by Lauren Swanger, holistic health enthusiast and research journalist
It is said that variety is the spice of life. But did you know that both spices and herbs can add variety and longevity to your life? They have been used for centuries in various cultures to relieve everything from acne to warts, and allergies to varicose veins. What is the difference between a spice and an herb? The primary difference is that herbs are the leaves of herbaceous plants while spices are culled from the dried roots, stalks, seeds, or fruit of the plant. There are a few plants which are considered to be the source of both spices and herbs. Dill is one example. Dill weed is derived from the leaves or stem of the plant while the seeds are considered a spice.
Evidence of the uses of spices and herbs date back thousands of years, even being referenced in religious texts such as the Old Testament, the Talmud, and the Koran. The ancient Egyptian Ebers Papyrus is among the oldest preserved medical documents dating back nearly four thousand years and contains references to over 700 herbal remedies alone. Many people are skeptical because they’ve learned to rely so heavily on doctors, prescriptions and over the counter medications. But you really have to look no further than your own spice rack for a veritable holistic cabinet of healing!
Cinnamon may be delicious in an apple pie, but it also aids digestion and lowers blood sugar too. Long before people realized garlic was a tasty addition to shrimp scampi, it was being used to treat bronchitis, allergies, and asthma. Tumeric is an exotic spice, used mainly in Indian cooking, but it also has anti‑inflammatory properties used to relieve the pain of rheumatoid arthritis. It has also proven itself to be useful in the treatment of serious health conditions from cancer to Alzheimer’s disease, and is a natural liver detoxifier.
Cloves are among the earliest known spices and herbs with medicinal qualities. Its strong sweet scent makes it a natural breath freshener. It is also an antiseptic and helps cure toothaches. Ginger is another spice that has great curative qualities. It was carried by ancient Chinese seamen to prevent seasickness and scurvy. It also relieves nausea and indigestion. Saffron is one of the oldest, most valuable, and expensive spices known to man. It takes nearly one quarter of a million crocuses to harvest a single pound of saffron. Saffron has been known to reduce fever, to regulate the menstrual cycle, combat epilepsy and convulsions, and to treat digestive disorders.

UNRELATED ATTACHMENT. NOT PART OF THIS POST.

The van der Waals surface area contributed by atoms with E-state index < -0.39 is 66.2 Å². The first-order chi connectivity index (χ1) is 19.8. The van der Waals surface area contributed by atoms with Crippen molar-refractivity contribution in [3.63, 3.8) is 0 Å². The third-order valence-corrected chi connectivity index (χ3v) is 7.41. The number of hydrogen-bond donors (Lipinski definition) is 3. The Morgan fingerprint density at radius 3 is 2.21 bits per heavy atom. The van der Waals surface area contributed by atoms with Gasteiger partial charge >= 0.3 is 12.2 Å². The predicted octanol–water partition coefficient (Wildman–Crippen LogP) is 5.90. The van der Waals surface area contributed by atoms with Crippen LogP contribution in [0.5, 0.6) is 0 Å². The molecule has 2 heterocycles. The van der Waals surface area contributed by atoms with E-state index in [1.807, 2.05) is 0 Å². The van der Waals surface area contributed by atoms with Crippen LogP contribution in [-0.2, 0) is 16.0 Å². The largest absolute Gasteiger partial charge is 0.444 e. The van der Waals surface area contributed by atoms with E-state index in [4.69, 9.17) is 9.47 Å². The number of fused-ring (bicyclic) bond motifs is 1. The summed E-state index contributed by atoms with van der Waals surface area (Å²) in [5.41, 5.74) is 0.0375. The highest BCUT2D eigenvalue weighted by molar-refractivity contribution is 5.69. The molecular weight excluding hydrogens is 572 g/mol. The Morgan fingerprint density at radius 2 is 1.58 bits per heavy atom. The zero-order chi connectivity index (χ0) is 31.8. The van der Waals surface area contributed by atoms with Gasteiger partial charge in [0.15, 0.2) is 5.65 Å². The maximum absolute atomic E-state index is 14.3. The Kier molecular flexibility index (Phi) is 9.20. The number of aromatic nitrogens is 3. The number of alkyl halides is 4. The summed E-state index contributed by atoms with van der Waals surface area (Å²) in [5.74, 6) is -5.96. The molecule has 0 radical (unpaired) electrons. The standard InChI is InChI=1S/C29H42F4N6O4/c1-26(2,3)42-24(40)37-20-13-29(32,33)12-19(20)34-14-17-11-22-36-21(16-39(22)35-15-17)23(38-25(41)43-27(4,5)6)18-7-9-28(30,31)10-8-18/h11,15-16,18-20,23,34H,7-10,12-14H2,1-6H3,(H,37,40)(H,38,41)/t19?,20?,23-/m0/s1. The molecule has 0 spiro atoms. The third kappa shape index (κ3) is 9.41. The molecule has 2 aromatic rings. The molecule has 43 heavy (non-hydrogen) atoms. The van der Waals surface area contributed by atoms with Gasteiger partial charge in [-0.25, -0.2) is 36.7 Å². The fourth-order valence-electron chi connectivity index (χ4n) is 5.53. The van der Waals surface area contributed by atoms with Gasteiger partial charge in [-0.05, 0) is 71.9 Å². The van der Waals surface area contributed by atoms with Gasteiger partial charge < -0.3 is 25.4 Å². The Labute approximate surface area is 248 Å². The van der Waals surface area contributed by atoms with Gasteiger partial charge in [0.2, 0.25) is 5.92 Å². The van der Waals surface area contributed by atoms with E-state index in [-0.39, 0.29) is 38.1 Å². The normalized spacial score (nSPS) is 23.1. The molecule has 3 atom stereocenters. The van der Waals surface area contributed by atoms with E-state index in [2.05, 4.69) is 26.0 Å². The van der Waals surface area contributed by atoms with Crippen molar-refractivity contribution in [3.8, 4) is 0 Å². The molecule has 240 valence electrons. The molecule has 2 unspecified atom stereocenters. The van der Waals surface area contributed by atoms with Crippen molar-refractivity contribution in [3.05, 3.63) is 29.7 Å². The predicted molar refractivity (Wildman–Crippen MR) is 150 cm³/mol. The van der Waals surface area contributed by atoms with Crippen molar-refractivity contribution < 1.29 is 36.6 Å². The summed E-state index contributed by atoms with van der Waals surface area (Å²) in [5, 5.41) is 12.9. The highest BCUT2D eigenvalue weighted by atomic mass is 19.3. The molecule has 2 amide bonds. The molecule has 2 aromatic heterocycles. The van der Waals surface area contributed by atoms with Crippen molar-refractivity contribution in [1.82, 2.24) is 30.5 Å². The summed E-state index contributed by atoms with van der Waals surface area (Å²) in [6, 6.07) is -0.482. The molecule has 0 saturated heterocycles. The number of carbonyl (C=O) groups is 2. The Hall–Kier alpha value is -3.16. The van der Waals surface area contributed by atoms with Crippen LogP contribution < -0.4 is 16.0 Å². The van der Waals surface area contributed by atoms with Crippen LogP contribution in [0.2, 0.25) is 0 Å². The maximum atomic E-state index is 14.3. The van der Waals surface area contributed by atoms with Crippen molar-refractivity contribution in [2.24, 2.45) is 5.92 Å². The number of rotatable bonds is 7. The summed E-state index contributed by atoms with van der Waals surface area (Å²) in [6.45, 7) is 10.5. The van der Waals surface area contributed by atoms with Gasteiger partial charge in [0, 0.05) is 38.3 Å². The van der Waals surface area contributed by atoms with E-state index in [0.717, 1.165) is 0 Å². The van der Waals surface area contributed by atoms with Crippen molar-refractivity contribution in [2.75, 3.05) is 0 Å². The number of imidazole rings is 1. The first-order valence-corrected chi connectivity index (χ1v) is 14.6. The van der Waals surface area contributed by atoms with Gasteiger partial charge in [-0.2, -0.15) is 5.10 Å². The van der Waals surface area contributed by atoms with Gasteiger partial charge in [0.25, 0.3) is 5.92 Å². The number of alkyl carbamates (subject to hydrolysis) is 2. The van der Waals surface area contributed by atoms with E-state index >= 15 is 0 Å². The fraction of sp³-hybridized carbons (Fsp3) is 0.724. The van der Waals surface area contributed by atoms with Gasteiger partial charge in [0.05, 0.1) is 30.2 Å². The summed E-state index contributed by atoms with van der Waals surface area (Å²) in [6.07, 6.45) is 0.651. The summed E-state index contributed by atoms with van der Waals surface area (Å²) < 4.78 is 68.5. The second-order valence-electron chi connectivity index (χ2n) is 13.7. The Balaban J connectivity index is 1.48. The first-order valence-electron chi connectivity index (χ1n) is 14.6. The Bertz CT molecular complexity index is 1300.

Cayenne pepper is a “wonder spice” because it is used in so many ways to cure so many ills. It works on pain, improves poor circulation, treats psoriasis, and enables one to digest food more effectively. Used topically as a salve or oil, cayenne can help reduce the pain of shingles, fibromyalgia, arthritis and even sciatica. Onions have been shown to help prevent thrombosis by protecting small blood vessels in the cardio-circulatory system and also reducing blood cholesterol. Thyme is an especially effective anti-oxidant and can be prepared as a topical balm for use in curing cuts, treating burns, soothing rashes, and treating acne. Taken orally, thyme is particularly helpful in addressing infections in the respiratory and digestive tracts, easing coughs, flu, and gastroenteritis.
Rosemary is remarkably rich in vitamin E and has been used to aid mental fatigue, forgetfulness, and indigestion. It also stimulates the immune system, gives protection from cancer-causing toxins, and improves circulation. Nutmeg calms muscle spasms and anxiety, relieves insomnia, joint pain, and gout, lowers blood pressure, improves concentration, and increases circulation. Mustard stimulates digestion, inhibits cancer cell growth, reduces the severity of asthma, helps prevent migraines, and has antibacterial, antiseptic, and anti-inflammatory properties.
Herbs and spices are extremely beneficial and curative when taken properly. However, use of even natural therapies can cause unwanted and even dangerous side effects when taken or applied improperly.
Marilyn Burdekin, L.A.c, M.A,c is an herbalist who has experience in both Western and Chinese medicine and may be reached by phone, 410‑491‑6206, by email firstname.lastname@example.org, or on her website http://acupunctureinnercourtyard.com.